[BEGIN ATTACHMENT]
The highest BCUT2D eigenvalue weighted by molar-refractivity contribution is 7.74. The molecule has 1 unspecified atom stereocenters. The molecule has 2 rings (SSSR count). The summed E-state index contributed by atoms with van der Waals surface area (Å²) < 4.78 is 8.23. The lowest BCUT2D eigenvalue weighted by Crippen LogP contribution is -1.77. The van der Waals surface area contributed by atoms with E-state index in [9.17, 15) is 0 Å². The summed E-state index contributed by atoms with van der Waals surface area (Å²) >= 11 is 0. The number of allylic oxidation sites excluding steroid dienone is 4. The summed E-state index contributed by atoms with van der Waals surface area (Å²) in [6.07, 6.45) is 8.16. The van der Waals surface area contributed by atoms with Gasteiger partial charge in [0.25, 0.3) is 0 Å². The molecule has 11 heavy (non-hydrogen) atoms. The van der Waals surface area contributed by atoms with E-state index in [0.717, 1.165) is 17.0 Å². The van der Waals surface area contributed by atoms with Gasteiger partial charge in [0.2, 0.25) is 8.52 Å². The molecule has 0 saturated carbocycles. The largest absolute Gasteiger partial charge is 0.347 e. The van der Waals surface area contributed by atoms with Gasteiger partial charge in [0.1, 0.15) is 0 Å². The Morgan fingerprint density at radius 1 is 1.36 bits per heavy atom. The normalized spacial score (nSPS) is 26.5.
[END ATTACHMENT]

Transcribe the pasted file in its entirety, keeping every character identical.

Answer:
The highest BCUT2D eigenvalue weighted by molar-refractivity contribution is 7.74. The molecule has 1 unspecified atom stereocenters. The molecule has 2 rings (SSSR count). The summed E-state index contributed by atoms with van der Waals surface area (Å²) < 4.78 is 8.23. The lowest BCUT2D eigenvalue weighted by Crippen LogP contribution is -1.77. The van der Waals surface area contributed by atoms with E-state index in [9.17, 15) is 0 Å². The summed E-state index contributed by atoms with van der Waals surface area (Å²) >= 11 is 0. The number of allylic oxidation sites excluding steroid dienone is 4. The summed E-state index contributed by atoms with van der Waals surface area (Å²) in [6.07, 6.45) is 8.16. The van der Waals surface area contributed by atoms with Gasteiger partial charge in [0.25, 0.3) is 0 Å². The molecule has 11 heavy (non-hydrogen) atoms. The van der Waals surface area contributed by atoms with E-state index in [0.717, 1.165) is 17.0 Å². The van der Waals surface area contributed by atoms with Gasteiger partial charge in [0.2, 0.25) is 8.52 Å². The molecule has 0 saturated carbocycles. The largest absolute Gasteiger partial charge is 0.347 e. The van der Waals surface area contributed by atoms with Gasteiger partial charge in [0.1, 0.15) is 0 Å². The Morgan fingerprint density at radius 1 is 1.36 bits per heavy atom. The normalized spacial score (nSPS) is 26.5.